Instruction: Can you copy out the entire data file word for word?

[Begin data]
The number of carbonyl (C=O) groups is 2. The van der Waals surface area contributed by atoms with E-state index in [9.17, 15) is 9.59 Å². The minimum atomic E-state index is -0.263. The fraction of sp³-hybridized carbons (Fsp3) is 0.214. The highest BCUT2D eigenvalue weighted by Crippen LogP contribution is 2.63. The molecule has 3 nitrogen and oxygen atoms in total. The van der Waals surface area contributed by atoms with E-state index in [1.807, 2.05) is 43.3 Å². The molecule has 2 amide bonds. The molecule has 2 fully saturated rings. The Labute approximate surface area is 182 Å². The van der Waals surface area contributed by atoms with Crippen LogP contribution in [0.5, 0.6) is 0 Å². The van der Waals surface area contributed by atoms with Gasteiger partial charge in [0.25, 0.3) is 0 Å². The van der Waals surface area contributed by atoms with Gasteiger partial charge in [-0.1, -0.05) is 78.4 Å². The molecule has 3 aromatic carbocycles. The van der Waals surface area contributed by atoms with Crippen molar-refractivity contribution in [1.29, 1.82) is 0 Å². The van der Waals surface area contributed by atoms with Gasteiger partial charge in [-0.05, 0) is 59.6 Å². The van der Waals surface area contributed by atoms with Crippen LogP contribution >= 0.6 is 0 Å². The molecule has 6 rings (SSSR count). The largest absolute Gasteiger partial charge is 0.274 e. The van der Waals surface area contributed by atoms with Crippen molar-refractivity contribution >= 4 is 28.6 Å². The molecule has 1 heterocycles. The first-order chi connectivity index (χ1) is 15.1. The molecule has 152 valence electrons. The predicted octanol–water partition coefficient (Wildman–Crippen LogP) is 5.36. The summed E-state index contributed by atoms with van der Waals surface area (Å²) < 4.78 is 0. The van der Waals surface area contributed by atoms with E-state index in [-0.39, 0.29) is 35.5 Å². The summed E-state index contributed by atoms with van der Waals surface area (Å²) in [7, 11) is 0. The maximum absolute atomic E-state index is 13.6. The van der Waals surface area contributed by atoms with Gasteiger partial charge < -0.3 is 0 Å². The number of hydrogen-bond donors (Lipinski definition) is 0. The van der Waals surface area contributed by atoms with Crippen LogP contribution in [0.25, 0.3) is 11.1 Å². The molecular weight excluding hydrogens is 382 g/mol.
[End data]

The number of carbonyl (C=O) groups is 2. The van der Waals surface area contributed by atoms with E-state index in [9.17, 15) is 9.59 Å². The minimum atomic E-state index is -0.263. The fraction of sp³-hybridized carbons (Fsp3) is 0.214. The highest BCUT2D eigenvalue weighted by Crippen LogP contribution is 2.63. The molecule has 3 nitrogen and oxygen atoms in total. The van der Waals surface area contributed by atoms with E-state index in [1.807, 2.05) is 43.3 Å². The molecule has 2 amide bonds. The molecule has 2 fully saturated rings. The Labute approximate surface area is 182 Å². The van der Waals surface area contributed by atoms with Crippen LogP contribution in [0.5, 0.6) is 0 Å². The van der Waals surface area contributed by atoms with Gasteiger partial charge in [0.25, 0.3) is 0 Å². The van der Waals surface area contributed by atoms with Gasteiger partial charge in [-0.1, -0.05) is 78.4 Å². The molecule has 3 aromatic carbocycles. The van der Waals surface area contributed by atoms with Crippen molar-refractivity contribution in [1.29, 1.82) is 0 Å². The van der Waals surface area contributed by atoms with Gasteiger partial charge in [-0.05, 0) is 59.6 Å². The van der Waals surface area contributed by atoms with Crippen LogP contribution >= 0.6 is 0 Å². The molecule has 6 rings (SSSR count). The largest absolute Gasteiger partial charge is 0.274 e. The van der Waals surface area contributed by atoms with Crippen molar-refractivity contribution >= 4 is 28.6 Å². The molecule has 1 heterocycles. The first-order chi connectivity index (χ1) is 15.1. The molecule has 152 valence electrons. The predicted octanol–water partition coefficient (Wildman–Crippen LogP) is 5.36. The summed E-state index contributed by atoms with van der Waals surface area (Å²) < 4.78 is 0. The van der Waals surface area contributed by atoms with E-state index in [-0.39, 0.29) is 35.5 Å². The summed E-state index contributed by atoms with van der Waals surface area (Å²) in [7, 11) is 0. The maximum absolute atomic E-state index is 13.6. The van der Waals surface area contributed by atoms with Gasteiger partial charge < -0.3 is 0 Å². The number of hydrogen-bond donors (Lipinski definition) is 0. The van der Waals surface area contributed by atoms with Crippen LogP contribution in [0.25, 0.3) is 11.1 Å². The molecular weight excluding hydrogens is 382 g/mol.